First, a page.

Targets Of The Persisting Signals

How is it that a persistently activated kinase or other persisting biochemical signal is converted to an enhancement of the coupling between two neurons at Schaffer-collateral synapses? This is the essential question concerning the mechanism of expression of E-LTP. Maintenance can be served by an autonomously active kinase, for example, but that persisting signal must be converted to some functional consequence at the synapse in order for synaptic potentiation to occur.

This is the issue we will focus on in this section. In considering the possible mechanisms for enhanced neuronal coupling, it is useful to think about the basics of synaptic transmission and postsynaptic responsiveness. There are three basic components of synaptic transmission—the release of neurotransmitter, the postsynaptic depolarization due to activation of ligand-gated ion channels, and the biophysical response of the postsynaptic membrane to that depolarization. Thus, potential sites for the expression of E-LTP include (1) the machinery of the presynaptic terminal involved in presynaptic calcium influx and the neurotransmitter release process, (2) the postsynaptic glutamate receptors plus their associated proteins, specifically receptors of the AMPA subtype involved in gluta-matergic responses, and (3) the potassium and sodium channels that shape the postsynaptic response to glutamatergic receptor-mediated depolarization.

I will discuss each of these three categories of effectors separately as a means of organizing the following discussion, but it is important to remember that they do not operate in isolation nor are the mechanisms mutually exclusive. In fact, evidence exists that each of these three mechanisms participates in E-LTP expression, as we discussed in the chapters on LTP physiology. However, there is a much greater abundance and variety of information and results implicating glutamate receptor regulation in LTP, and much more is known about the mechanisms relevant to this category than the other two categories. Thus, we will direct more attention to this effector system than to the other two.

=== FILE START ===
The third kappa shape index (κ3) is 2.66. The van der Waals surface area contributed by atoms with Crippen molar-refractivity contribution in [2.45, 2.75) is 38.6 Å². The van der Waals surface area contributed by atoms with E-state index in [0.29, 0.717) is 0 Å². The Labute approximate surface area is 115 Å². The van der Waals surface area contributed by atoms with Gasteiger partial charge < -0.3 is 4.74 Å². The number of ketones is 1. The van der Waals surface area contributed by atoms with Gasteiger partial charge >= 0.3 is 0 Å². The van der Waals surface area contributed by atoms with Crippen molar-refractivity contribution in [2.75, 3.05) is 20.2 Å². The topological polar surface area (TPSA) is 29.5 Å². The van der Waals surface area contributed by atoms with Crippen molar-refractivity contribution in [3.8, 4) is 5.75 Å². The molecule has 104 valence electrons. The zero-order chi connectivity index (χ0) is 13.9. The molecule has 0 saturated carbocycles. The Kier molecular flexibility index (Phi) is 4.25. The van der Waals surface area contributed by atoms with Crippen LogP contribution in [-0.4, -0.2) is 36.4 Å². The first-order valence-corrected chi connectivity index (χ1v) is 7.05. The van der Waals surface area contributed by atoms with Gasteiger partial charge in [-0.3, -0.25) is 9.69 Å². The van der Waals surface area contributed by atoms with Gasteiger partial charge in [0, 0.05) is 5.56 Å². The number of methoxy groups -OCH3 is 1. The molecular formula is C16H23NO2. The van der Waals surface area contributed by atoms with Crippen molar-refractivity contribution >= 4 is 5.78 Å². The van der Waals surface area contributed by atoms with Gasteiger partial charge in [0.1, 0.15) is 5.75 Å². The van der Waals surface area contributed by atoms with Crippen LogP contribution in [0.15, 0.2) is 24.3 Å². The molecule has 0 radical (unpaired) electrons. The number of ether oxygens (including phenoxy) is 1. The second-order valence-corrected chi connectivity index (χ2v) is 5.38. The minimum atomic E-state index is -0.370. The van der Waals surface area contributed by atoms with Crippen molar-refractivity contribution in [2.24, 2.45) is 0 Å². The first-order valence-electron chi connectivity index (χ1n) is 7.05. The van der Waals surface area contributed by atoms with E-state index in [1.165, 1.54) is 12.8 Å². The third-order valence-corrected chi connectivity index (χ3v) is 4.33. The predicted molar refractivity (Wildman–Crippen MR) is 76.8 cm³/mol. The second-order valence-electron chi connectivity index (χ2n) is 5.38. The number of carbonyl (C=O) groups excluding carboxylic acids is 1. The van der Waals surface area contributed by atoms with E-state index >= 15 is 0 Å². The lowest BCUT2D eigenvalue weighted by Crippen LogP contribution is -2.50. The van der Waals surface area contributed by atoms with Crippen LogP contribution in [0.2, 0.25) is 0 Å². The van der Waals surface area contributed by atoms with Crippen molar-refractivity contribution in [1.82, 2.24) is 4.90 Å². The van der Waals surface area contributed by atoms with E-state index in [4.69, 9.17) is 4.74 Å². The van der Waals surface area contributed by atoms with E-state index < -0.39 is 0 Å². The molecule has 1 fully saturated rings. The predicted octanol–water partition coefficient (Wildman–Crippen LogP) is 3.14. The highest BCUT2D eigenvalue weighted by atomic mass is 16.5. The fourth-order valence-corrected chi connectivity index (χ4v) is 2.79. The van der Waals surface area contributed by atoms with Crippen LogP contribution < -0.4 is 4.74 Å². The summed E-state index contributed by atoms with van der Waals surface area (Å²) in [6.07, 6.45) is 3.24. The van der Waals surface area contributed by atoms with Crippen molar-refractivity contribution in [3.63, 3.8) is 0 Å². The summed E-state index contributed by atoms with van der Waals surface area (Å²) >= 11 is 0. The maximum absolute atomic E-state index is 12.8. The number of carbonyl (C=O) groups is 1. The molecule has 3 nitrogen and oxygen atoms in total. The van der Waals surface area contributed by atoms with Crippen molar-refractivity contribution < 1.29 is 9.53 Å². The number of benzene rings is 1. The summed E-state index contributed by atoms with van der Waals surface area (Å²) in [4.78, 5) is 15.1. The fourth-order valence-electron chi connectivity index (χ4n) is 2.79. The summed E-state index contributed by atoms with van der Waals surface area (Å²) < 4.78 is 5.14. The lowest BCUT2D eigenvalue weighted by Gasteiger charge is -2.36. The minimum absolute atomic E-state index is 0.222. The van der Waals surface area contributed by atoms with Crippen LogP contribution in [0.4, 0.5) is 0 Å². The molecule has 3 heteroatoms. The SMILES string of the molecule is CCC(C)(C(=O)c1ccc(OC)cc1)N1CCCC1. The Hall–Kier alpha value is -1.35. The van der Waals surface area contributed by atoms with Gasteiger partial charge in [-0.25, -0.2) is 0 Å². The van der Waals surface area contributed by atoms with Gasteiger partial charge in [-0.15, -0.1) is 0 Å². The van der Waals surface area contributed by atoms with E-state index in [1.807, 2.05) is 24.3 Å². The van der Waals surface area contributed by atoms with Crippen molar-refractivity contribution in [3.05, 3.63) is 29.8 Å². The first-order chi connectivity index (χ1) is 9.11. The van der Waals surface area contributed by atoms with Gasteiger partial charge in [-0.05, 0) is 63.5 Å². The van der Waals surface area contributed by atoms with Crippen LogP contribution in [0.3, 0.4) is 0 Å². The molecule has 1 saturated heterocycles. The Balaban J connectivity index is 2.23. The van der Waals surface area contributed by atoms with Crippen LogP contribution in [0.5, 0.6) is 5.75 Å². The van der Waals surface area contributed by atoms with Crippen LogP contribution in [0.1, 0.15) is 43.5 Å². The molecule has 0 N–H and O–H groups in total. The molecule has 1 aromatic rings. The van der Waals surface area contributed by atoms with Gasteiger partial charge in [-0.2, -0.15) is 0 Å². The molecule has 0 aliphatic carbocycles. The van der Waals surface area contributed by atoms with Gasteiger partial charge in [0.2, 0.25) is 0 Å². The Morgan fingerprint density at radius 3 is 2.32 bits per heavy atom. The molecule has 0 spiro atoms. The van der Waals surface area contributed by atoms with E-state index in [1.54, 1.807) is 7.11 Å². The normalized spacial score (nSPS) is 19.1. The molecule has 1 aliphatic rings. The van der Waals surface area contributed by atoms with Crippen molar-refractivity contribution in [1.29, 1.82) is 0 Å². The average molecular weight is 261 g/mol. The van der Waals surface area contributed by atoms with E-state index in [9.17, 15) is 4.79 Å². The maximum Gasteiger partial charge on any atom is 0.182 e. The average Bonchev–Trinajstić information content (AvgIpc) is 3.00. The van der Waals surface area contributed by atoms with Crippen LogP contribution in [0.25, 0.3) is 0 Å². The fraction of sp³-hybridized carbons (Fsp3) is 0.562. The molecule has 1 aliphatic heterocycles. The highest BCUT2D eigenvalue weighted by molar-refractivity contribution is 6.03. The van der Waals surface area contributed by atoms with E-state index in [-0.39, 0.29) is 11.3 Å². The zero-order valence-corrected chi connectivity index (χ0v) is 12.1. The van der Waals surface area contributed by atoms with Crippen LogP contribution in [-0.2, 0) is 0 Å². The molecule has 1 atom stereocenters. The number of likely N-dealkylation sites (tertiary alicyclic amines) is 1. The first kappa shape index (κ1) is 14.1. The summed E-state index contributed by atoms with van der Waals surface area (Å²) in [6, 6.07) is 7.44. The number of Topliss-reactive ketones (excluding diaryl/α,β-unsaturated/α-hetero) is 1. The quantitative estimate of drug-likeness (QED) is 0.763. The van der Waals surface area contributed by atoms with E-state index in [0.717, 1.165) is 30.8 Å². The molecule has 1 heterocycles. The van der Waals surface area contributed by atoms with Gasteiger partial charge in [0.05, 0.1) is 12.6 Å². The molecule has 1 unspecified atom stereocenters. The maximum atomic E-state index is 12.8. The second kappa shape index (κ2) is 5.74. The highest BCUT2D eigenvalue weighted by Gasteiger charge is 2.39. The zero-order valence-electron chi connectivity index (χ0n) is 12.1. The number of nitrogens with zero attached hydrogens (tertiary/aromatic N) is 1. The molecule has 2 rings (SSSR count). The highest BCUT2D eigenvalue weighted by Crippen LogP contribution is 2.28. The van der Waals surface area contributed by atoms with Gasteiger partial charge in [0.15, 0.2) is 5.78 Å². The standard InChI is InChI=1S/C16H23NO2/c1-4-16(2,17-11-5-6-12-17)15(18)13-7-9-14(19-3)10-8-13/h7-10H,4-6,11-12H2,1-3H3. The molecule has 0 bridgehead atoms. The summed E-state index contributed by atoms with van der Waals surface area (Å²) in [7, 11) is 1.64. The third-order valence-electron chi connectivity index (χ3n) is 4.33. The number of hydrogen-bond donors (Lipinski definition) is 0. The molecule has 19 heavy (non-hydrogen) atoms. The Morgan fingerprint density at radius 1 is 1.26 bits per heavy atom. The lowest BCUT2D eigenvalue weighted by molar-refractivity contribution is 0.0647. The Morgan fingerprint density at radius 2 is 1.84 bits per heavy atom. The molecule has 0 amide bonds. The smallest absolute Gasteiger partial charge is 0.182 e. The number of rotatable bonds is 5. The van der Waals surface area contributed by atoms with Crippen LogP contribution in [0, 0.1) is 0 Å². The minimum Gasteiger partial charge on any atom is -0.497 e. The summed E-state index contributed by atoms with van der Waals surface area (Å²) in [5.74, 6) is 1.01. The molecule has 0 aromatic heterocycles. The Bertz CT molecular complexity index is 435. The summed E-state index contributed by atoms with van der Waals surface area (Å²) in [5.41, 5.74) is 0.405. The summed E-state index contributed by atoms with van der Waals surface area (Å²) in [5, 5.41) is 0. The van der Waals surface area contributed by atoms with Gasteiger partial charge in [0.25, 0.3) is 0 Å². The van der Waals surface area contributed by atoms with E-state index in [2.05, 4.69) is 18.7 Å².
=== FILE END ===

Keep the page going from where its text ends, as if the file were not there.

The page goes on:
A. AMPA Receptors in E-LTP

The E-LTP-associated increase in synaptic strength, that is the increase in the EPSP, clearly results in part from increased levels of postsynaptic glutamate receptor activation (reviewed in reference 59). One set of mechanisms contributing to this phenomenon is fairly well understood— enhancement of AMPA receptor function. As both PKC and CaMKII are persistently activated in E-LTP and can affect AMPA receptor function as described below, a parsimonious explanation for the increased synaptic response postsynaptically in E-LTP is increased phosphorylation of AMPA receptors and their associated proteins by these kinases.

Three specific mechanisms for augmenting AMPA receptor function, mediated by CaMKII or PKC, have been implicated as playing a part in E-LTP (see Table 3). One mechanism is that the level of AMPA receptor phosphorylation is increased during E-LTP, phosphorylation at a site that can be phosphorylated by either CaMKII or PKC. Increased phosphorylation at this site results in increased receptor current

TABLE 3 Proposed Mechanisms for Augmenting AMPA Receptor Function in E-LTP

Mechanism Likely Molecular Basis

Increased single-channel conductance Direct phosphorylation of AMPA receptor alpha subunits by

CaMKII or PKC

Increased steady-state levels of AMPAR CaMKII (+ PKC?) phosphorylation of AMPA receptor-associated trafficking and scaffolding proteins

Insertion of AMPAR into silent synapses CaMKII phosphorylation of GluR1-associated trafficking proteins

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